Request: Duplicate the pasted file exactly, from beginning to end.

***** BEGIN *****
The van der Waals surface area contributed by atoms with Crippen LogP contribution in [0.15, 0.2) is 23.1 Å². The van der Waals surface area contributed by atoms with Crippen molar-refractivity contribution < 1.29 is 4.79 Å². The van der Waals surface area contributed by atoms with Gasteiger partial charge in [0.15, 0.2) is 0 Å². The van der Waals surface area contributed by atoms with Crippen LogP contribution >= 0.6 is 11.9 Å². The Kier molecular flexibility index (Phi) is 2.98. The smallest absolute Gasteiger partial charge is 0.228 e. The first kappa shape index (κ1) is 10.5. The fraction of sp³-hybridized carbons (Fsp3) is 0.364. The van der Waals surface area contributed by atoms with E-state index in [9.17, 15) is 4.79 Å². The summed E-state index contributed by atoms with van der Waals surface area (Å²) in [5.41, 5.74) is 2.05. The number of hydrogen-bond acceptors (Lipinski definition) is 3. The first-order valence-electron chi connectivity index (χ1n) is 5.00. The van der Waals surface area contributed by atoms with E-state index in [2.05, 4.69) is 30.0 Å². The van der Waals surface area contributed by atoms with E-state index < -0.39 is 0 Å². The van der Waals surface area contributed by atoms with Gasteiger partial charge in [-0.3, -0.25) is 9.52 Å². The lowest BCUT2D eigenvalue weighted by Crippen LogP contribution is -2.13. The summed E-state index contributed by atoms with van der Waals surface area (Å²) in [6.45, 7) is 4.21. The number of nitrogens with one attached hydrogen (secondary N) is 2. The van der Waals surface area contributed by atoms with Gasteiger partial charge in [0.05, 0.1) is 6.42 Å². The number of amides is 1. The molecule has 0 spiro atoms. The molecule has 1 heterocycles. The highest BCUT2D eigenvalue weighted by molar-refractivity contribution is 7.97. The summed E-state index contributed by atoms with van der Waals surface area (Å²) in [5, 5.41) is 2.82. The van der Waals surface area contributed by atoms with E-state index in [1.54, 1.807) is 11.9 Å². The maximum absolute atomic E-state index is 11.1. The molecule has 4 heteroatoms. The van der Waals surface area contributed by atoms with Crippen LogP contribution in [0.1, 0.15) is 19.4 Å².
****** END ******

The van der Waals surface area contributed by atoms with Crippen LogP contribution in [0.15, 0.2) is 23.1 Å². The van der Waals surface area contributed by atoms with Crippen molar-refractivity contribution < 1.29 is 4.79 Å². The van der Waals surface area contributed by atoms with Gasteiger partial charge in [0.15, 0.2) is 0 Å². The van der Waals surface area contributed by atoms with Crippen LogP contribution >= 0.6 is 11.9 Å². The Kier molecular flexibility index (Phi) is 2.98. The smallest absolute Gasteiger partial charge is 0.228 e. The first kappa shape index (κ1) is 10.5. The fraction of sp³-hybridized carbons (Fsp3) is 0.364. The van der Waals surface area contributed by atoms with E-state index in [9.17, 15) is 4.79 Å². The summed E-state index contributed by atoms with van der Waals surface area (Å²) in [5.41, 5.74) is 2.05. The number of hydrogen-bond acceptors (Lipinski definition) is 3. The first-order valence-electron chi connectivity index (χ1n) is 5.00. The van der Waals surface area contributed by atoms with E-state index in [2.05, 4.69) is 30.0 Å². The van der Waals surface area contributed by atoms with E-state index < -0.39 is 0 Å². The van der Waals surface area contributed by atoms with Gasteiger partial charge in [-0.3, -0.25) is 9.52 Å². The lowest BCUT2D eigenvalue weighted by Crippen LogP contribution is -2.13. The summed E-state index contributed by atoms with van der Waals surface area (Å²) in [6.45, 7) is 4.21. The number of nitrogens with one attached hydrogen (secondary N) is 2. The van der Waals surface area contributed by atoms with Gasteiger partial charge in [0.05, 0.1) is 6.42 Å². The number of amides is 1. The molecule has 0 spiro atoms. The molecule has 1 heterocycles. The highest BCUT2D eigenvalue weighted by molar-refractivity contribution is 7.97. The summed E-state index contributed by atoms with van der Waals surface area (Å²) in [5, 5.41) is 2.82. The van der Waals surface area contributed by atoms with E-state index in [1.54, 1.807) is 11.9 Å². The maximum absolute atomic E-state index is 11.1. The molecule has 4 heteroatoms. The van der Waals surface area contributed by atoms with Crippen LogP contribution in [0.1, 0.15) is 19.4 Å².